Most of the hills people do not have official papers to prove their identity and ownership of their land, and in much of the region the government’s presence is minimal. More than this, the idea will be anathema to the tribals since many of their cognate tribes live across the porous border in Myanmar. In fact, there has been a political integration movement amongst the Zomi-Kuki-Chin tribes, parallel to the Naga integration movement, with the goal of uniting all these cognate groups under one political authority. This is one unfulfilled goal of the Mizo National Front whose independence movement is still hanging fire.

Unanswered questions

So many crucial questions remain about the proposed ILP regime. Is it meant to cover the entire state, including the Hill Areas? If so, how would it be reconciled with the existing intra-state constitutional safeguards that apply to the Hill Areas? Will the existing safeguards that the Hill Areas enjoy vis-a-vis the plain areas be affected in any way? How will the cut-off year of 1951, for detection and deportation of outsiders, be enforced?

A memorandum submitted by the Joint Committee on Inner Line Permit System, a conglomeration of Meitei groups spearheading the ILP demand, to Manipur Chief Minister on August 8, ignores the constitutionally-sanctioned distinction between the Meiteis and the tribals. Instead, it resorts to the all-encompassing, nebulous term “indigenous peoples of Manipur”. One demand in the memorandum proposes the insertion of a new provision in section 158 of the Manipur Land Revenue and Land Reforms Act, 1960:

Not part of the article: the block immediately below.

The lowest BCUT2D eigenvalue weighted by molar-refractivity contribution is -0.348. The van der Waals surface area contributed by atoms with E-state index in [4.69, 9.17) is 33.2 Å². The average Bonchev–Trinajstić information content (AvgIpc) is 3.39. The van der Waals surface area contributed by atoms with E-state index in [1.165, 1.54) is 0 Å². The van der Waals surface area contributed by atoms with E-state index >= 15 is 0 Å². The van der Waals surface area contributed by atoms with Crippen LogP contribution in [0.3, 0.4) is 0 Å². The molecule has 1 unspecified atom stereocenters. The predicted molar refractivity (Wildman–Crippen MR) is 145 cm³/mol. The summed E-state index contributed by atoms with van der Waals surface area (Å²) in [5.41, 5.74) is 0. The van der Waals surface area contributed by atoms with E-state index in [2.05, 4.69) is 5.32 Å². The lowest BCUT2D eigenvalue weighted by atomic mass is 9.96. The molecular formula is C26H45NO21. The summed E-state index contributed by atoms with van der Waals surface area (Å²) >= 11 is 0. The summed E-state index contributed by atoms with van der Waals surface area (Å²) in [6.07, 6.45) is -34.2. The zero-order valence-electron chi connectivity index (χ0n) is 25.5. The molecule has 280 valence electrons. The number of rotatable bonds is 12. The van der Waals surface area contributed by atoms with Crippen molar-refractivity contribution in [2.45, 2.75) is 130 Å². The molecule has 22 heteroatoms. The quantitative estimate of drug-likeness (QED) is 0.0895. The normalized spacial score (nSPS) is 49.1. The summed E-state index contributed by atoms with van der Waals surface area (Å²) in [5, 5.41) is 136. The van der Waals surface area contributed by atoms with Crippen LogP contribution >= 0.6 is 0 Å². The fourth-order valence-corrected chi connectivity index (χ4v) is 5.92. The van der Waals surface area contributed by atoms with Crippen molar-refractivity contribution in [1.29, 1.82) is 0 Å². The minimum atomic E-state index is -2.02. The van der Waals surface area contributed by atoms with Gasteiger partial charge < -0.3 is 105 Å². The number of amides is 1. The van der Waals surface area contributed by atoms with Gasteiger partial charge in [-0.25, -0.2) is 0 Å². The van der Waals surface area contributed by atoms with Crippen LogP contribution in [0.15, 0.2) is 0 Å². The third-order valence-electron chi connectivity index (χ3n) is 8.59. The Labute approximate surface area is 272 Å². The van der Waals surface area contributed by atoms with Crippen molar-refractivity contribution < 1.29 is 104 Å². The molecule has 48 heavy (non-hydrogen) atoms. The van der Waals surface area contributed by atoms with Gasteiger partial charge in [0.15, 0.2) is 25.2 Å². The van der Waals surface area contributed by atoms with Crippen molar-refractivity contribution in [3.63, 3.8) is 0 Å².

“No transfer to land by a person who is a member of the Scheduled Tribes and Indigenous peoples of Manipur and ‘Non-indigenous Domicile’ to a person who is not a member of Indigenous Peoples of Manipur or ‘Non-domiciles’ of Manipur. No land transfer should be made without the consent of members of the indigenous peoples and further, without the previous permission in writing of the Government of Manipur.”

The memorandum was accepted by the state government.

Trust deficit